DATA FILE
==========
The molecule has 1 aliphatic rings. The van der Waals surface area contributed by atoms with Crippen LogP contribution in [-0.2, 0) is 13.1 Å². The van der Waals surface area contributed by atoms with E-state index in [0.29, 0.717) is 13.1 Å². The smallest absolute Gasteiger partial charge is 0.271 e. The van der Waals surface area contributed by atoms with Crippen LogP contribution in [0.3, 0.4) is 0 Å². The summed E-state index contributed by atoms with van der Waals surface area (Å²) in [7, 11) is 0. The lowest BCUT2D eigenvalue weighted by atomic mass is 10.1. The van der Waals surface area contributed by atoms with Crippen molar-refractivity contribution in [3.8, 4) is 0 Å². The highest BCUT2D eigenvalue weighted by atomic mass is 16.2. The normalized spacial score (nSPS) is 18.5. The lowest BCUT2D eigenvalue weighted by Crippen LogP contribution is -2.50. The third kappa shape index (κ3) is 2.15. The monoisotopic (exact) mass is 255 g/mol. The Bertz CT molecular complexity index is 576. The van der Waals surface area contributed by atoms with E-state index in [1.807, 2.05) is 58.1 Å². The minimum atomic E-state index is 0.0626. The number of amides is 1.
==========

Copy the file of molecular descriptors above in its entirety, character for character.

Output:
The molecule has 1 aliphatic rings. The van der Waals surface area contributed by atoms with Crippen LogP contribution in [-0.2, 0) is 13.1 Å². The van der Waals surface area contributed by atoms with E-state index in [0.29, 0.717) is 13.1 Å². The smallest absolute Gasteiger partial charge is 0.271 e. The van der Waals surface area contributed by atoms with Crippen LogP contribution in [0.3, 0.4) is 0 Å². The summed E-state index contributed by atoms with van der Waals surface area (Å²) in [7, 11) is 0. The lowest BCUT2D eigenvalue weighted by atomic mass is 10.1. The van der Waals surface area contributed by atoms with Crippen molar-refractivity contribution in [3.8, 4) is 0 Å². The highest BCUT2D eigenvalue weighted by atomic mass is 16.2. The normalized spacial score (nSPS) is 18.5. The lowest BCUT2D eigenvalue weighted by Crippen LogP contribution is -2.50. The third kappa shape index (κ3) is 2.15. The monoisotopic (exact) mass is 255 g/mol. The Bertz CT molecular complexity index is 576. The van der Waals surface area contributed by atoms with E-state index in [1.807, 2.05) is 58.1 Å². The minimum atomic E-state index is 0.0626. The number of amides is 1.